Hey, I’m Martin…
I’m an Author, Coach, Speaker and the CFO (Chief Flying Officer) at When PIGGs Fly and I’m on a mission to help you believe In the Power of Possible in the pursuit of your dreams. For fun I fly airplanes, lift weights and occasionally wear a speedo on stage.
THANK YOU, MOM
Yeah, I know! That last part about the Speedo probably threw ya, right? Well, let me explain. In January of 2018 I entered a bodybuilding competition at the age of 54 to honor my Mom, who was also my best friend and the person who restarted my weightlifting journey when she gave me a gym membership for my 48th birthday.
In February of 2016 we were living together when she died tragically and unexpectedly from a pulmonary embolism. From the moment she called out to me to the time I got to her was maybe ten seconds, but she was already unconscious. She took three quick breaths and died in my arms. And in those ten seconds I lost my mom, my creative muse and my best friend.
After her death I wrapped myself in a virtually impenetrable cocoon of grief. On the outside it would’ve been difficult for the people who didn’t know me to understand just how much pain I was really in. Ironically at the time, I was great at helping other people with their pain, even though I was a wreck on the inside.
Instinctively, I knew I needed to do something ginormous to shake me out of my morass. That’s why I chose the bodybuilding competition and dedicated my training to Mom. I hired a coach and pushed my body way past what I believed I was capable of enduring. In eleven months of contest prep I lost 31 pounds, 24% of my body fat and eight inches on my waist.
On stage the night of the competition when then emcee asked me who my biggest influence in life was, I had the opportunity to share the story of losing my mom with the audience and I could feel the healing begin to take place.
YES I CAN FLY!
Whether I’m flying airplanes, training for a bodybuilding competition or helping people claim the freedom to live the life they want to live, what drives me is passion. I simply won’t spend my time and energy on anything I’m not passionate about. And that combination of passion and purpose came together for the first time in 2002 in the cockpit of an airplane.
I’d wanted to fly for awhile when my friend, Alan, offered to take me up for a flight one Friday evening. Standing among a group of pilots, one of them suggested that we fly from our Baltimore airport to Reading, Pennsylvania for dinner and I thought to myself, “Is that something we can really do?” Thirty minutes later five planes were airborne bound for Reading.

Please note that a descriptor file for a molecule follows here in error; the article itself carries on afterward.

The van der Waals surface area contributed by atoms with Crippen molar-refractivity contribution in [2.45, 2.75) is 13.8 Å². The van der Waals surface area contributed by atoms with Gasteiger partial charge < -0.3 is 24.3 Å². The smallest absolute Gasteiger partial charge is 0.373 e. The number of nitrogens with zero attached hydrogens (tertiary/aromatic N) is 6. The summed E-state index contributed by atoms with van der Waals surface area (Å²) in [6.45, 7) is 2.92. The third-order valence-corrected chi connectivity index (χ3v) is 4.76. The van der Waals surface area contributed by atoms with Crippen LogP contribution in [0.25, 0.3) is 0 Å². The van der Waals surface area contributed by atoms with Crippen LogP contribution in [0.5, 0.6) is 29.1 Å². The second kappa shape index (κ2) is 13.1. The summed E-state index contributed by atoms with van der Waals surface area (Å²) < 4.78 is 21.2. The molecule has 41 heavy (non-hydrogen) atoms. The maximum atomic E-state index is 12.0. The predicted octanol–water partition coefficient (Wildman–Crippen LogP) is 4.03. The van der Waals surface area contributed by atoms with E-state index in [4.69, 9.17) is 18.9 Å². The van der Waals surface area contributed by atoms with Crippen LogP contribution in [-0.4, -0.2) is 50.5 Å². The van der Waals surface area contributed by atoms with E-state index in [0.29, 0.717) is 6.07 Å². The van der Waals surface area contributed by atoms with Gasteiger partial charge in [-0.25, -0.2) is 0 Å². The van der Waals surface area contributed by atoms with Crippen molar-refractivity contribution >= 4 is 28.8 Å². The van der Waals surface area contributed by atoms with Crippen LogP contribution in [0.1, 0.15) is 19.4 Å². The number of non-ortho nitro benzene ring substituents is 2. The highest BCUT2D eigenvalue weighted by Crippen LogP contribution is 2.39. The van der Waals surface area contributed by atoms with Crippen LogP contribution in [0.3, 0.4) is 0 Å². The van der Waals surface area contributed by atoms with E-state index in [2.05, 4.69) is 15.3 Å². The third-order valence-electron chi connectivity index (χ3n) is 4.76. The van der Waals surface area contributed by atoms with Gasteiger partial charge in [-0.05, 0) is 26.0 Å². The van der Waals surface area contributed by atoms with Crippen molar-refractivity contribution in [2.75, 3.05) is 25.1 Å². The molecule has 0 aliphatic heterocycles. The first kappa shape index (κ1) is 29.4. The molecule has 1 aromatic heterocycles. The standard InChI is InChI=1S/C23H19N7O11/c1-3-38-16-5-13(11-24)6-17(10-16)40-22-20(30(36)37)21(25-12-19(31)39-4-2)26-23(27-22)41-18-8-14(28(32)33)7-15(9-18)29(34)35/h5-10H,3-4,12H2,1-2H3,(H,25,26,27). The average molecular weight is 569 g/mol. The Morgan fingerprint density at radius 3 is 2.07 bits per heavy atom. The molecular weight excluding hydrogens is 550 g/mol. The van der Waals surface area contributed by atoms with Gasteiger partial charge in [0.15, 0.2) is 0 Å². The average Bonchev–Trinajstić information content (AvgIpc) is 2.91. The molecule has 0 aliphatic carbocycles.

Flying toward the setting sun at 4500 feet I couldn’t believe I was actually in an airplane. And I still remember the moment Alan asked, “Would you like to take control of the plane?” I was speechless. I couldn’t believe that he would actually allow me to fly the plane by myself. And when I put my hands on the yoke for the first time I immediately discovered a passion that would eventually change my life forever.
The following morning I returned to the airport to sign up for flight lessons. And since that first trip to Reading, flying has become my greatest passion in life and the impetus for me to help people make the transition from the life they’re expected to live to the life they want to live; a life that is aligned with their core beliefs, greatest passion, unique gifts and a vision for making the world better because they were here.
ANYTHING IS POSSIBLE
Okay, so maybe you’re curious how flying and my work are connected. That’s a fair question and I have two answers. When I earned my pilot’s license and developed the ability to fly an airplane to 10,000 feet and bring it safely back to earth, I realized that if I could do that I could do anything. And being open to all possibilities is what led me to the work I do now.
The second answer is that flying has given me a completely different perspective on life and the world. When I’m in the cockpit I’m literally and figuratively observing the world from 10,000 feet. Flying across the country above pastures, skyscrapers and cars passing each other on endless stretches of road, I witness both the structure in life and experience a freedom from it.
The urge to be free is innate in all of us. Watch any toddler struggling to escape her parent’s arms. Even without the ability to form words we understand that she wants to be free. But as adults we must reclaim the freedom we’ve hidden from family, friends and society because we were expected to fit in. And for the last twenty years I’ve flown the most direct route to freedom, which is to use your greatest passion as the guide for finding and living your purpose in life.